Wednesday, September 28, 2016

Open Educational Resources Adopted Slowly, Report Shows - Education News

A recently-released report from Cengage Learning has examined open educational resources (OER) within higher education, including who makes use of the resources and why, as well as what the future holds for OER. The report, “Open Educational Resources (OER) and the Evolving Higher Education Landscape,” interviewed over 500 OER primary adopters, supplemental adopters, and non-adopters. Study results found that just 4% of higher education respondents use OER as primary materials. The majority of this use is within the topic of math with 13% and computing at 11%. Meanwhile, the lowest was found in English at 2% and psychology at 1%. In terms of supplemental material, OER is used by 5% of respondents overall. This includes 18% in computing, 13% in math, 8% in English, and 4% in psychology.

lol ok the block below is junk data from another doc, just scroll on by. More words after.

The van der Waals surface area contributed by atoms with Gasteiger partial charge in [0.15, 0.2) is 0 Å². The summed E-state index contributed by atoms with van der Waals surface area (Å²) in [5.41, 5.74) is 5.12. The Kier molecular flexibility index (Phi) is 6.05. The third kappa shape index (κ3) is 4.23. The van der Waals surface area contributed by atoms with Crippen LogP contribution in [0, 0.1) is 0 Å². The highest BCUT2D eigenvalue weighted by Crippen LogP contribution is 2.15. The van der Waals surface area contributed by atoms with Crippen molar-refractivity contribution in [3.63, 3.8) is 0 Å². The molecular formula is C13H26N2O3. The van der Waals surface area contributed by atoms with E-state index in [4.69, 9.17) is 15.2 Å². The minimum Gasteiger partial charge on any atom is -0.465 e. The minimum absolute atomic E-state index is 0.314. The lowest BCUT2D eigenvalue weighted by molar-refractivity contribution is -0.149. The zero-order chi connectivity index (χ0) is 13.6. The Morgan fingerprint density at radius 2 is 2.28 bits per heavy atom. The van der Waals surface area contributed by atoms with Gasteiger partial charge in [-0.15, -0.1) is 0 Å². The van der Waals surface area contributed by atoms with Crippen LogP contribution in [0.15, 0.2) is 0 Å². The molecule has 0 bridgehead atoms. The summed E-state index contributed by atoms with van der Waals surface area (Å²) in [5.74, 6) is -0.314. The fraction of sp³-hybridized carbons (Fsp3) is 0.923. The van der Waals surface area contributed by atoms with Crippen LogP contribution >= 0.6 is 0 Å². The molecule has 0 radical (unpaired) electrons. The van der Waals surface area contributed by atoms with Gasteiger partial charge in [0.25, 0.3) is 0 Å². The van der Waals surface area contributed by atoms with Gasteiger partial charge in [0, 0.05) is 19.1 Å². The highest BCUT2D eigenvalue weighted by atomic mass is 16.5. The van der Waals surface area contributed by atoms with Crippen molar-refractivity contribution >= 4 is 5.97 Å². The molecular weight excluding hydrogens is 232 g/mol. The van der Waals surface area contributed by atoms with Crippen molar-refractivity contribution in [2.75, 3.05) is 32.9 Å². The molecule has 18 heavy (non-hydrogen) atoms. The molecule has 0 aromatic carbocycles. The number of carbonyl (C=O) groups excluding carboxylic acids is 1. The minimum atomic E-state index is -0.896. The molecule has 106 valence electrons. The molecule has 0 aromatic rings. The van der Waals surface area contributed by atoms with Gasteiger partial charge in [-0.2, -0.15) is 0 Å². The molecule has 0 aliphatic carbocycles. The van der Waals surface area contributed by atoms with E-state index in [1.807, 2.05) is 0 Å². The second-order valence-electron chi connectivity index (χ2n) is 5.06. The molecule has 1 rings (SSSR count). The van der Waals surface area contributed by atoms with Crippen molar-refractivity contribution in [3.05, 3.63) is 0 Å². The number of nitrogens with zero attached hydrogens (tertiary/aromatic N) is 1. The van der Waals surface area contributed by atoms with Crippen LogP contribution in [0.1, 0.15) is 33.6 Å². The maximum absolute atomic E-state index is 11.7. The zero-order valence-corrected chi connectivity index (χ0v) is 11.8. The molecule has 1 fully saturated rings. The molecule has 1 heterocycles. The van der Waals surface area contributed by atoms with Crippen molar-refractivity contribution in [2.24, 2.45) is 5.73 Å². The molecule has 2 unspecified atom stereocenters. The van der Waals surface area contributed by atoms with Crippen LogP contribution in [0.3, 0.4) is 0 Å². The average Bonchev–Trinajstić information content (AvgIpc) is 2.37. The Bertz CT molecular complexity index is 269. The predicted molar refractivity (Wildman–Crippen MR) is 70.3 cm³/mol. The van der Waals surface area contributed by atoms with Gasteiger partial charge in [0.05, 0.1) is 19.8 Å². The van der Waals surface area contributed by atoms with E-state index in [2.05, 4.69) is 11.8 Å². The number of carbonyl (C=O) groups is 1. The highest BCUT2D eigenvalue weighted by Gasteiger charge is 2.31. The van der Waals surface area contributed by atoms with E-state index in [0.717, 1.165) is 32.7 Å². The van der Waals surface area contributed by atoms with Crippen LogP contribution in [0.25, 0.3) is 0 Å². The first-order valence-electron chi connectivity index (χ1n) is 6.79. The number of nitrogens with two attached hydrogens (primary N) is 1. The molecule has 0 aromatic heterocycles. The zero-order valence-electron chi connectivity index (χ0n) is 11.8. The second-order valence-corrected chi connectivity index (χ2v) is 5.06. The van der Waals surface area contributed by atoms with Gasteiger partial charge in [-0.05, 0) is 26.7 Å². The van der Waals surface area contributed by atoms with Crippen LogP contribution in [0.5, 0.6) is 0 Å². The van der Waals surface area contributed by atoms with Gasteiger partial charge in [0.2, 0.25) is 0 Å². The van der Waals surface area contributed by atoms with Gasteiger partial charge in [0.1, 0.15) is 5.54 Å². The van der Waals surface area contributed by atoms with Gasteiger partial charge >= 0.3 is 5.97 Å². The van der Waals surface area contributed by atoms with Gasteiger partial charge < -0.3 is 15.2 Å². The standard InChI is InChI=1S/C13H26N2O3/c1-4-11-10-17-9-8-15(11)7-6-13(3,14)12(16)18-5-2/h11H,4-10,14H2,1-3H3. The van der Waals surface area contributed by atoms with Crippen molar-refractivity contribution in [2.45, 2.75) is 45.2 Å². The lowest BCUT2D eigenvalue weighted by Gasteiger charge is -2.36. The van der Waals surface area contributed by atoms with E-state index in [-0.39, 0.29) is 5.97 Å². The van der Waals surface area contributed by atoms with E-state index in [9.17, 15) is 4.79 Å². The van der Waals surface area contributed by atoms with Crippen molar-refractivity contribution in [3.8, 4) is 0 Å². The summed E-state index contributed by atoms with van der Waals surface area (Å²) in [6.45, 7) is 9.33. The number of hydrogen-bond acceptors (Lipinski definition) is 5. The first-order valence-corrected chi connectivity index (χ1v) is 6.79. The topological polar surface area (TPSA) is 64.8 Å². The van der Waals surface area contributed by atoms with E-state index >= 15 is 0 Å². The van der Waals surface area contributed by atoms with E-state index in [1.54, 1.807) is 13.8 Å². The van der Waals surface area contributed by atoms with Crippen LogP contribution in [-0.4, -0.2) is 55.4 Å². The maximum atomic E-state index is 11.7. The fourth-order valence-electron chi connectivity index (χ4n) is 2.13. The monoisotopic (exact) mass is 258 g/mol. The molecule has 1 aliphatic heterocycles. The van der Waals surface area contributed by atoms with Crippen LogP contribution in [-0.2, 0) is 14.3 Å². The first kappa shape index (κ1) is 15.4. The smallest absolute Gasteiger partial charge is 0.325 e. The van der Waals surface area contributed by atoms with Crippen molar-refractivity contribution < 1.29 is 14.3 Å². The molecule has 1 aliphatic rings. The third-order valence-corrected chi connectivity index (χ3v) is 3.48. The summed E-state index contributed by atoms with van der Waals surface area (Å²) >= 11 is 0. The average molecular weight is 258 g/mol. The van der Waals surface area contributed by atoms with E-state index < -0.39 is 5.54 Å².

Can more be done to retain women in engineering? - LAURA DEVANEY, eCampus News

Although 20 percent of engineering graduates are women, only 11 percent of professional engineers are women, according to the National Science Foundation. Women account for 47 percent of the labor force, and more than 40 percent of all four-year degrees granted in the last 5 years–making women’s representation in engineering even more troubling. The numbers are a stark reminder that there is much work to be done to bring gender balance to the fields of engineering and technology.

Udacity Fuels Autonomous Vehicle Engineering Dreams - Jack M. Germain, Linux Insider

Online education company Udacity on Tuesday introduced a new "nanodegree" program in self-driving auto engineering. President Sebastian Thrun made the announcement during an interview at TechCrunch Disrupt. The goal is to build a crowdsourced, open source self-driving car, he said. The program is the first of its kind, according to Thrun. Students will learn the skills and techniques used by self-driving car teams at the most innovative companies in the world, Udacity has promised. The course spans three 12-week terms and covers deep learning, computer vision, sensor fusion, localization and controllers. Each of the three terms will cost US$800. The first term begins in mid-October.

Tuesday, September 27, 2016

Want to Cut Innovation Risk in Higher Ed? Follow These Indicators - Cristi Ford and Sharon Goodall, EdSurge